June 2021
Volume 62, Issue 8
Open Access
ARVO Annual Meeting Abstract  |   June 2021
Feasibility of quantitative Visual Acuity analysis for enriching Visual Acuity data collected in retina clinical trials
Author Affiliations & Notes
  • Raviv Katz
    Retina, Massachusetts Eye and Ear Infirmary Department of Ophthalmology, Boston, Massachusetts, United States
  • Filippos Vingopoulos
    Retina, Massachusetts Eye and Ear Infirmary Department of Ophthalmology, Boston, Massachusetts, United States
  • Rohan Bajaj
    Massachusetts Eye and Ear Infirmary Department of Ophthalmology, Boston, Massachusetts, United States
  • Luis Andres Lesmes
    Adaptive Sensory Technology, California, United States
  • John Brown Miller
    Retina, Massachusetts Eye and Ear Infirmary Department of Ophthalmology, Boston, Massachusetts, United States
  • Footnotes
    Commercial Relationships   Raviv Katz, None; Filippos Vingopoulos, None; Rohan Bajaj, None; Luis Lesmes, Adaptive Sensory Technolog INC (P), Adaptive Sensory Technolog INC (E), Adaptive Sensory Technolog INC (I); John Miller, Alcon (C), Allergan (C), Genentech (C), Sunovion (C), Zeiss (C)
  • Footnotes
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Investigative Ophthalmology & Visual Science June 2021, Vol.62, 502. doi:
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      Raviv Katz, Filippos Vingopoulos, Rohan Bajaj, Luis Andres Lesmes, John Brown Miller; Feasibility of quantitative Visual Acuity analysis for enriching Visual Acuity data collected in retina clinical trials. Invest. Ophthalmol. Vis. Sci. 2021;62(8):502.

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      © ARVO (1962-2015); The Authors (2016-present)

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Abstract

Purpose : Visual acuity (VA) remains the primary functional endpoint for quantifying treatment effectiveness. To enrich VA information collected in retina trials, we apply a novel quantitative VA (qVA) framework to estimate VA thresholds from different testing paradigms (1). We propose that novel Bayesian analytics can reduce the uncertainty of VA estimates in patients with retinal disease.

Methods : Prospective, observational study performed at Mass Eye and Ear. We recruited patients with vision ranging from 20/15 to 20/100 during regular retina clinic visits. ETDRS testing, in the right and then left eye, was followed by qVA testing, which consisted of 15 sequential rows of 3 optotypes. Patients were retested in the opposite order after at least 30 minutes. We generate a qVA profile using a Bayesian model of VA that defines the probabilities for correctly reporting the different numbers of optotypes presented in ETDRS/qVA tasks. To quantify the evolution of a qVA profile, we calculate the half-width of 68.2% credible intervals (HWCI) for VA threshold estimates (2), as a function of 1-14 rows completed during ETDRS/qVA testing.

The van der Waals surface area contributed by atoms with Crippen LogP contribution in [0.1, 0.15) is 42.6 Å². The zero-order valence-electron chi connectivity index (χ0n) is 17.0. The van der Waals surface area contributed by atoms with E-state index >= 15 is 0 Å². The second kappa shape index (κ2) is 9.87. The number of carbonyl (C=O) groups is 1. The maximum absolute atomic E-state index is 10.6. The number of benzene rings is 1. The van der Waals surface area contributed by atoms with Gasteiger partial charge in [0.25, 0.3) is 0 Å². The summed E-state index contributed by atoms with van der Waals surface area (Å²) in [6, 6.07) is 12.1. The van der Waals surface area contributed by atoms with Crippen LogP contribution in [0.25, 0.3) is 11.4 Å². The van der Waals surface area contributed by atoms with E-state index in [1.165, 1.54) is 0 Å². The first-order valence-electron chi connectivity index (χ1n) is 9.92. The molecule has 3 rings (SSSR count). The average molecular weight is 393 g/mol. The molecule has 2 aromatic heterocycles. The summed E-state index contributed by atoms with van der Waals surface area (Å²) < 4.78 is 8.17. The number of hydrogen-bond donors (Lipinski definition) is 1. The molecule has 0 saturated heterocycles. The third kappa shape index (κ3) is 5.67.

Results : 53 eyes of 31 patients, with mean age of 65.1 + 13.3 and 21 females (68%) were included in the study. Repeat testing generated a total of 106 ETDRS/qVA tests. Figure 1 presents the Bayesian priors for VA threshold, and final posteriors for two patients. Figure 2a demonstrates the rapid reduction in average HWCI during VA testing. Figure 2b presents HWCIs for an aggregate analysis concatenating two ETDRS/qVA runs for each patient (N=53). Paired t-tests revealed statistically significant HCWI reductions for qVA: 22% for single and 20% for double runs (p<10-6).

Conclusions : We demonstrate that the novel application of a qVA analysis reduces uncertainty in VA estimates from ETDRS/qVA testing. The qVA advantage most likely emerges from its intelligent sampling and fine-grain resolution, relative to coarse, static sampling of ETDRS. These results support the feasibility for qVA testing and analysis to improve the signal-noise features of VA data in clinical trials.

References:
Lesmes & Dorr (2019) https://doi.org/10.475/123_4
Zhao et al (2021) https://doi.org/10.1167/tvst.10.1.1

This is a 2021 ARVO Annual Meeting abstract.

 

 

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